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Regulation and rent‐seeking: The role of the distribution of political and economic power


Journal of Public Economic Theory

Published online on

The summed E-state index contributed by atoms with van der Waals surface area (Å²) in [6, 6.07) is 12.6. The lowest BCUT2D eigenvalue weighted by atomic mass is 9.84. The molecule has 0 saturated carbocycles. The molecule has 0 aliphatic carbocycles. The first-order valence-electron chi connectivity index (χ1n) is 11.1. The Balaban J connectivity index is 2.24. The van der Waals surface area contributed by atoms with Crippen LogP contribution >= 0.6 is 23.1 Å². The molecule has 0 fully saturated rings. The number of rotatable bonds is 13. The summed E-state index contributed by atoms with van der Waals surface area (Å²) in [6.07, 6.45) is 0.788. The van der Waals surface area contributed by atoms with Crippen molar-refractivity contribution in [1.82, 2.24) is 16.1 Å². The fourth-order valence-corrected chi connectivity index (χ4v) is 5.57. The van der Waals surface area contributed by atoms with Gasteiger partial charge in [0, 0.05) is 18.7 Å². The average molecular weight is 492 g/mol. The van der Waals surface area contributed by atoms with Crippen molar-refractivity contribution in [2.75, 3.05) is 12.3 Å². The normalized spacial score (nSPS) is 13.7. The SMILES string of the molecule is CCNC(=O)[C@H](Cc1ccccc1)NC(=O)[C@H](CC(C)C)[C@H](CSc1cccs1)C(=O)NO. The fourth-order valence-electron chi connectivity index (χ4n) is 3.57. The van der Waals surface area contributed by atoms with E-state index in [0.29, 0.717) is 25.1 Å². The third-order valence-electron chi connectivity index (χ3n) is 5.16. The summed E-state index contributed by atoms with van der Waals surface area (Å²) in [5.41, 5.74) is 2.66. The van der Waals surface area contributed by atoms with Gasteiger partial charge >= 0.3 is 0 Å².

It is shown that the joint distribution of economic and political power plays a key role in determining regulatory and tax policies of national and subnational governments. If both economic and political power are evenly distributed across individuals, then regulatory and tax policies are efficient, but if they are unevenly distributed and positively correlated, then regulatory policy is used by subnational governments to redistribute income in favor of individuals with higher economic and political power at the expense of productivity and output. Consequently, the national government has to raise the tax rate to finance public expenditure. Moreover, if there exists a positive correlation between economic and political power, then the higher the fiscal gap, the larger the gap between equilibrium and efficient policies because subnational governments underestimate more the fall of public revenues caused by inefficient policies.